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China pressured Ukraine to ditch ‘sponsors of war’ list – Reuters

Kiev’s name-and-shame campaign aims to force foreign businesses to cut ties with Moscow

Ukraine could do away with its list of ‘international sponsors of war’ this week following pressure to end the name-and-shame campaign by China, Reuters has claimed, citing anonymous sources familiar with the matter. Other countries may also have forced Ukraine’s hand on the issue, the media outlet said.

The blacklist was launched in 2022 and is published on the website of Ukraine’s National Agency on Corruption Prevention. It features the names of foreign businesses believed to be “indirectly assist[ing] in or contribut[ing] to Russia’s war efforts.”

In practice, any company that pays taxes in Russia can be blacklisted. While inclusion on the list has no legal repercussions, it is intended to damage corporate reputations and pressure companies to cut ties with Russia.

Household names like PepsiCo, P&G, Yves Rocher, Unilever, Metro, Nestle, Auchan, and Xiaomi currently feature on the blacklist. A total of 14 entities in the database are from China – the highest number from a single country.

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Zelensky’s security chief insults senior Chinese diplomat

In its article on Thursday, Reuters quoted one unnamed source saying that “it’s China, but not only China.” They added that France had also exerted pressure on the leadership in Kiev over the inclusion of retailer Auchan and home improvement and gardening retailer Leroy Merlin on the blacklist.

According to the media outlet, Austria and Hungary may also have had a role. The article quoted another unnamed individual saying that there is general dissatisfaction with the fact that entities from countries that support Ukraine were still on the list.

On Tuesday, the Ukrainian government announced that those wishing to access the list would be redirected to the more neutrally named State Register of Sanctions curated by Ukraine’s National Defense and Security Council. The decision was made after a meeting with diplomats from more than ten countries, including the US, China, Canada, Britain, France, Germany, Italy, and Japan, as well as representatives from the EU.

Officials in Kiev on Tuesday acknowledged that many of Ukraine’s partners had raised concerns over the “lack of legal basis for the existence of the ‘international sponsors of war’ list.” They said Ukraine was forced to consider the “negative impact of this list on the adoption of important decisions to stop the Russian aggression.”

The country’s justice ministry agreed earlier this week that it was “unacceptable to disseminate such information in the state’s name without resolving the legal issues.”

In early February, Reuters reported that Beijing had demanded that Kiev remove all 14 Chinese companies from the database, warning that failure to do so “could have a negative impact on our relations.”

Kiev’s name-and-shame campaign aims to force foreign businesses to cut ties with Moscow

Ukraine could do away with its list of ‘international sponsors of war’ this week following pressure to end the name-and-shame campaign by China, Reuters has claimed, citing anonymous sources familiar with the matter. Other countries may also have forced Ukraine’s hand on the issue, the media outlet said.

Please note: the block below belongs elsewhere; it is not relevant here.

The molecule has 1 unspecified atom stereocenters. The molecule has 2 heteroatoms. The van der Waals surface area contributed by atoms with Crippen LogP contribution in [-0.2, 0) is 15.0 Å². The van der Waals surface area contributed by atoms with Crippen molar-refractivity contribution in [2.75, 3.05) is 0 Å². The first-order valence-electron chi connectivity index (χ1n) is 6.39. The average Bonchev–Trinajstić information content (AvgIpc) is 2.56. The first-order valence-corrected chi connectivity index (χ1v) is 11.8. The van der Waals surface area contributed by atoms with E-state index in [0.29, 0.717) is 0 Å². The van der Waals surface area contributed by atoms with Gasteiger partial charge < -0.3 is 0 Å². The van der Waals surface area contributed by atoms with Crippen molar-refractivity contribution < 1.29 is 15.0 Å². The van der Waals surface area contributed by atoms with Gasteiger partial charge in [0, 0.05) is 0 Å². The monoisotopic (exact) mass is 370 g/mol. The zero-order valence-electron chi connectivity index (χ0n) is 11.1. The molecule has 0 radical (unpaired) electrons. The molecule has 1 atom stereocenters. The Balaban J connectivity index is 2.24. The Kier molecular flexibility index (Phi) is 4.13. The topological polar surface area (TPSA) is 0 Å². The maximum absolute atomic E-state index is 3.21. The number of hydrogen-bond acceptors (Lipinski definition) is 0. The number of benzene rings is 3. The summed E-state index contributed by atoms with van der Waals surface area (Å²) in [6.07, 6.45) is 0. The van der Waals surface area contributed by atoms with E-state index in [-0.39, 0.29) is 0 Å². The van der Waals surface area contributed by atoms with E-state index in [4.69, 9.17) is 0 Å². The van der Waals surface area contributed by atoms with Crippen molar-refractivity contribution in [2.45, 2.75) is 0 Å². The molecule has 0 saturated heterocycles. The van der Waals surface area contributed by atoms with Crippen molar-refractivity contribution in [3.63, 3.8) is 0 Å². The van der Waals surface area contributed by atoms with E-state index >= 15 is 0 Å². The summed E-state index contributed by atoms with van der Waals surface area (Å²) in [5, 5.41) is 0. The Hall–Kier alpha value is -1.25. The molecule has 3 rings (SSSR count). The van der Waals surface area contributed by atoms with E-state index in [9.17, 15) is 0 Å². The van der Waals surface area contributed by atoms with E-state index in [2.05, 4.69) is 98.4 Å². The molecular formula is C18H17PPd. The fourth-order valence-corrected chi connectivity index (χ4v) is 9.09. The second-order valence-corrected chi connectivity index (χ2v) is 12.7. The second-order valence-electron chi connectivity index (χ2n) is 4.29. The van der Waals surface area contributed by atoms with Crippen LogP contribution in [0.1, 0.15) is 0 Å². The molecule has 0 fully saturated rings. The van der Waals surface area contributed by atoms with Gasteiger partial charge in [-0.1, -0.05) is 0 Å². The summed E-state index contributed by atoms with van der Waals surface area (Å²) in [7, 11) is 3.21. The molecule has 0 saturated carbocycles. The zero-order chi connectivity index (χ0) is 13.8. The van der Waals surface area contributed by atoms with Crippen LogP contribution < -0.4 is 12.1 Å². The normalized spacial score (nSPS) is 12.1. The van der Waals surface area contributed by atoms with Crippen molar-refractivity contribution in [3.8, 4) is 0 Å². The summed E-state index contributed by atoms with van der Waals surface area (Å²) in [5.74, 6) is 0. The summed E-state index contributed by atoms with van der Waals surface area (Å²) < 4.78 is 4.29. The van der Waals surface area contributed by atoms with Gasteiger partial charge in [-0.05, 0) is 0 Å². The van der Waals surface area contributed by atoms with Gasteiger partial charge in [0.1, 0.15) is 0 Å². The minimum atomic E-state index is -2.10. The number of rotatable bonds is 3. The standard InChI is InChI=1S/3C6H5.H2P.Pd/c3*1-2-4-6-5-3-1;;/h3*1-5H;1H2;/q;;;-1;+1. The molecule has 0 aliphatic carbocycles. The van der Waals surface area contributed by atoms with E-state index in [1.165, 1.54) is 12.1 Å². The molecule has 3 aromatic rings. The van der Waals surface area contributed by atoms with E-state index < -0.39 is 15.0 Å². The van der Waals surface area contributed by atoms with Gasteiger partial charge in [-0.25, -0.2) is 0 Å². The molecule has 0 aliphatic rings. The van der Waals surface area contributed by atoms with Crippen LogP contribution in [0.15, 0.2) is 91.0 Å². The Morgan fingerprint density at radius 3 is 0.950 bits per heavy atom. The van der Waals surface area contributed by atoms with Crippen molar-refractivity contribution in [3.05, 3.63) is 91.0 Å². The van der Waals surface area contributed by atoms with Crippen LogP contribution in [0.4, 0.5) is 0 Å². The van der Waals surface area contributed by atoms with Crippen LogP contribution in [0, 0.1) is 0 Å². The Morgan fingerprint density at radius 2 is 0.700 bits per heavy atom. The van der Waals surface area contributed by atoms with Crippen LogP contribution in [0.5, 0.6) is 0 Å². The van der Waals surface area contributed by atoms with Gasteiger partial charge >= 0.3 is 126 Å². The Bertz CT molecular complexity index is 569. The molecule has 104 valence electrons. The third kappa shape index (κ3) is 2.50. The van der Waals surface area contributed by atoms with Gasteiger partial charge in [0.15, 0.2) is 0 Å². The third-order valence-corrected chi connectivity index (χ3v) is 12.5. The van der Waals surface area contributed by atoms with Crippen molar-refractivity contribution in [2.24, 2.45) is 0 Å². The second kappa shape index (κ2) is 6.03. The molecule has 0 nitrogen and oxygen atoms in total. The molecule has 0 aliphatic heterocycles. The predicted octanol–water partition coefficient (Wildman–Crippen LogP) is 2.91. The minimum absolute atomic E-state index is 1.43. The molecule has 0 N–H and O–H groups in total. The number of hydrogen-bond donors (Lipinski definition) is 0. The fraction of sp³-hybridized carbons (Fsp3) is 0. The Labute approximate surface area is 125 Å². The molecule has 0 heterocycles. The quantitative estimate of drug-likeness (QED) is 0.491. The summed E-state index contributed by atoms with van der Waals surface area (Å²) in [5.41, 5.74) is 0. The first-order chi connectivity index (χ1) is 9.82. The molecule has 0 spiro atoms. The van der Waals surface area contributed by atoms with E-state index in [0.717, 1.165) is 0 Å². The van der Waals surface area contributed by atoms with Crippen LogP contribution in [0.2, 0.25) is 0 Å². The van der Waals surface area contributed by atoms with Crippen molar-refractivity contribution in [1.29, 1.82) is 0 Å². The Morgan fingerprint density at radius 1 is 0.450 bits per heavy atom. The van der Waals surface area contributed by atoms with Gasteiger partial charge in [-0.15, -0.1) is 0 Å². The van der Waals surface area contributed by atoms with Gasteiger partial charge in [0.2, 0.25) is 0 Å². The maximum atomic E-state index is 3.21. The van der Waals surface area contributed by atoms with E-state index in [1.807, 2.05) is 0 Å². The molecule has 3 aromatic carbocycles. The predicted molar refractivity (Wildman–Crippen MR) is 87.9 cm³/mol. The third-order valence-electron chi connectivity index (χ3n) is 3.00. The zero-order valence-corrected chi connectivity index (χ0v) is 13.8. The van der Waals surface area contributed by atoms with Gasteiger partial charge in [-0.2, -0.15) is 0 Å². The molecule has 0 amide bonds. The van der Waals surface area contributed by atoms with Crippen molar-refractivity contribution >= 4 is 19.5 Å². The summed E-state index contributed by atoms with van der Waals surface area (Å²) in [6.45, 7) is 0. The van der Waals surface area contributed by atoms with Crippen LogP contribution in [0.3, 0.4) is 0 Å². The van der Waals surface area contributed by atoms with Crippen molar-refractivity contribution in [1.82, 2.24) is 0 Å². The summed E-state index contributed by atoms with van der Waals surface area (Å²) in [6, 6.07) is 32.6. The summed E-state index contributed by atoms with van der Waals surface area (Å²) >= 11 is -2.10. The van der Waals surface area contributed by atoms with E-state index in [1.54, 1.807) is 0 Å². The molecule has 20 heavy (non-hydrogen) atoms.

The blacklist was launched in 2022 and is published on the website of Ukraine’s National Agency on Corruption Prevention. It features the names of foreign businesses believed to be “indirectly assist[ing] in or contribut[ing] to Russia’s war efforts.”

In practice, any company that pays taxes in Russia can be blacklisted. While inclusion on the list has no legal repercussions, it is intended to damage corporate reputations and pressure companies to cut ties with Russia.

Household names like PepsiCo, P&G, Yves Rocher, Unilever, Metro, Nestle, Auchan, and Xiaomi currently feature on the blacklist. A total of 14 entities in the database are from China – the highest number from a single country.

Read more

Zelensky’s security chief insults senior Chinese diplomat

In its article on Thursday, Reuters quoted one unnamed source saying that “it’s China, but not only China.” They added that France had also exerted pressure on the leadership in Kiev over the inclusion of retailer Auchan and home improvement and gardening retailer Leroy Merlin on the blacklist.

According to the media outlet, Austria and Hungary may also have had a role. The article quoted another unnamed individual saying that there is general dissatisfaction with the fact that entities from countries that support Ukraine were still on the list.

On Tuesday, the Ukrainian government announced that those wishing to access the list would be redirected to the more neutrally named State Register of Sanctions curated by Ukraine’s National Defense and Security Council. The decision was made after a meeting with diplomats from more than ten countries, including the US, China, Canada, Britain, France, Germany, Italy, and Japan, as well as representatives from the EU.

Officials in Kiev on Tuesday acknowledged that many of Ukraine’s partners had raised concerns over the “lack of legal basis for the existence of the ‘international sponsors of war’ list.” They said Ukraine was forced to consider the “negative impact of this list on the adoption of important decisions to stop the Russian aggression.”

The country’s justice ministry agreed earlier this week that it was “unacceptable to disseminate such information in the state’s name without resolving the legal issues.”

In early February, Reuters reported that Beijing had demanded that Kiev remove all 14 Chinese companies from the database, warning that failure to do so “could have a negative impact on our relations.”

 

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